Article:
miniature graves right down to the water. After
burying the last slight imprint of Nina's slipper
he stood up, and, turning his face towards the head-
land where he had last seen the prau, he made an
effort to shout out loud again his firm resolve to
never forgive. Ali watching him uneasily saw
only his lips move, but heard no sound. He

256 Almayer's Folly.

brought his foot down with a stamp. He was a
firm man — firm as a rock. Let her go. He
never had a daughter. He would forget. He was
forgetting already.

Ali approached him again, insisting on immediate
departure, and this time he consented, and they
went together towards their canoe, Almayer lead-
ing. For all his firmness he looked very dejected
and feeble as he dragged his feet slowly through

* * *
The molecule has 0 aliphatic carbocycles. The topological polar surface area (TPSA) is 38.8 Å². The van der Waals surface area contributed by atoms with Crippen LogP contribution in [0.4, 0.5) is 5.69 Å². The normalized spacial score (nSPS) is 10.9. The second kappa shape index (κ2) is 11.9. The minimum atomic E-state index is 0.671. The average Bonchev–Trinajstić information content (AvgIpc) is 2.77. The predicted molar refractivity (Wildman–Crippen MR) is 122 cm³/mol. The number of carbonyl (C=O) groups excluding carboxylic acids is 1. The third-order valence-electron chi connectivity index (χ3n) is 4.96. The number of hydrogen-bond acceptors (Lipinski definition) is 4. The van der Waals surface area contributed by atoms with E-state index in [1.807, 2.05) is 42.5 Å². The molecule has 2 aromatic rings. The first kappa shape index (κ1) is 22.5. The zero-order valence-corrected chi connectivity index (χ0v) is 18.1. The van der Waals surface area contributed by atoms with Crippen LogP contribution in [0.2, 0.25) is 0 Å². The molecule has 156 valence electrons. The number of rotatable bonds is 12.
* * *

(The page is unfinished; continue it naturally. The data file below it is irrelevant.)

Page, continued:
the sand on the beach ; and by his side — invisible
to Ali — stalked that particular fiend whose mission
it is to jog the memories of men, lest they should
forget the meaning of life. He whispered into
Almayer's ear a childish prattle of many years
ago. Almayer, his head bent on one side, seemed
to listen to his invisible companion, but his face
was like the face of a man that has died struck
from behind — a face from which all feelings and
all expression are suddenly wiped off by the
hand of unexpected death.

They slept on the river that night, mooring their
canoe under the bushes and lying down in the
bottom side by side, in the absolute exhaustion
that kills hunger, thirst, all feeling and all thought
in the overpowering desire for that deep sleep
which is like the temporary annihilation of the
tired body. Next day they started again and
fought doggedly with the current all the morning,
till about midday they reached the settlement and

Almayer's Folly. 257